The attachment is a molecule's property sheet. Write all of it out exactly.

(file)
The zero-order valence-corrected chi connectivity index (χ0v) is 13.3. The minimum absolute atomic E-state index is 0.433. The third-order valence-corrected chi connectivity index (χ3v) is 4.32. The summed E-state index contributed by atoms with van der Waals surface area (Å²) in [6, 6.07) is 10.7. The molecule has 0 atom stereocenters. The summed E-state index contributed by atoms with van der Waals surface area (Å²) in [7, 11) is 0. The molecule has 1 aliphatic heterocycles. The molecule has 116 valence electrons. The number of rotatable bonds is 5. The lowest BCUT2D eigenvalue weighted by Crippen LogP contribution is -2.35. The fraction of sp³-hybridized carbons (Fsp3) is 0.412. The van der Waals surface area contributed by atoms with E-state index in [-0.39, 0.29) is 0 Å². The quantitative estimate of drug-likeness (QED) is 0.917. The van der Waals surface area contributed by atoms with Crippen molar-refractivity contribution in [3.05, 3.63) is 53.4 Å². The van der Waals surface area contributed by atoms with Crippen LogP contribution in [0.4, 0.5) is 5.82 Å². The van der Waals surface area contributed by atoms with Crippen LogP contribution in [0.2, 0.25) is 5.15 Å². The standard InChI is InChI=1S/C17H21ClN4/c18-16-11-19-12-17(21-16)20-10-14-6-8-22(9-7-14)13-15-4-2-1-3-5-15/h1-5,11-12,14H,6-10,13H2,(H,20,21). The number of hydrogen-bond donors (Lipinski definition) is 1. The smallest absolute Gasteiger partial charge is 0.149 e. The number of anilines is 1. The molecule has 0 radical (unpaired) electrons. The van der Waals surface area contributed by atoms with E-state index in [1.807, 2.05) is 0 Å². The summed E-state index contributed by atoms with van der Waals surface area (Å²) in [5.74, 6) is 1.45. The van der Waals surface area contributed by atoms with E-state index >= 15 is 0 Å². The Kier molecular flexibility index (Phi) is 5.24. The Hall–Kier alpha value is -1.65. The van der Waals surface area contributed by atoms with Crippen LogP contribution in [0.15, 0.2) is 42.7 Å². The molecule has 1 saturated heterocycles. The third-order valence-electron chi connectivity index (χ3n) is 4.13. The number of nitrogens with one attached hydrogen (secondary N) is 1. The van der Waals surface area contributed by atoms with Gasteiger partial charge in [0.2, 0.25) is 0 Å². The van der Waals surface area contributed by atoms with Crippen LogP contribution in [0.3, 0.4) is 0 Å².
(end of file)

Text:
The zero-order valence-corrected chi connectivity index (χ0v) is 13.3. The minimum absolute atomic E-state index is 0.433. The third-order valence-corrected chi connectivity index (χ3v) is 4.32. The summed E-state index contributed by atoms with van der Waals surface area (Å²) in [6, 6.07) is 10.7. The molecule has 0 atom stereocenters. The summed E-state index contributed by atoms with van der Waals surface area (Å²) in [7, 11) is 0. The molecule has 1 aliphatic heterocycles. The molecule has 116 valence electrons. The number of rotatable bonds is 5. The lowest BCUT2D eigenvalue weighted by Crippen LogP contribution is -2.35. The fraction of sp³-hybridized carbons (Fsp3) is 0.412. The van der Waals surface area contributed by atoms with E-state index in [-0.39, 0.29) is 0 Å². The quantitative estimate of drug-likeness (QED) is 0.917. The van der Waals surface area contributed by atoms with Crippen molar-refractivity contribution in [3.05, 3.63) is 53.4 Å². The van der Waals surface area contributed by atoms with Crippen LogP contribution in [0.4, 0.5) is 5.82 Å². The van der Waals surface area contributed by atoms with Crippen LogP contribution in [0.2, 0.25) is 5.15 Å². The standard InChI is InChI=1S/C17H21ClN4/c18-16-11-19-12-17(21-16)20-10-14-6-8-22(9-7-14)13-15-4-2-1-3-5-15/h1-5,11-12,14H,6-10,13H2,(H,20,21). The number of hydrogen-bond donors (Lipinski definition) is 1. The smallest absolute Gasteiger partial charge is 0.149 e. The number of anilines is 1. The molecule has 0 radical (unpaired) electrons. The van der Waals surface area contributed by atoms with E-state index in [1.807, 2.05) is 0 Å². The summed E-state index contributed by atoms with van der Waals surface area (Å²) in [5.74, 6) is 1.45. The van der Waals surface area contributed by atoms with E-state index >= 15 is 0 Å². The Kier molecular flexibility index (Phi) is 5.24. The Hall–Kier alpha value is -1.65. The van der Waals surface area contributed by atoms with Crippen LogP contribution in [0.15, 0.2) is 42.7 Å². The molecule has 1 saturated heterocycles. The third-order valence-electron chi connectivity index (χ3n) is 4.13. The number of nitrogens with one attached hydrogen (secondary N) is 1. The van der Waals surface area contributed by atoms with Gasteiger partial charge in [0.2, 0.25) is 0 Å². The van der Waals surface area contributed by atoms with Crippen LogP contribution in [0.3, 0.4) is 0 Å².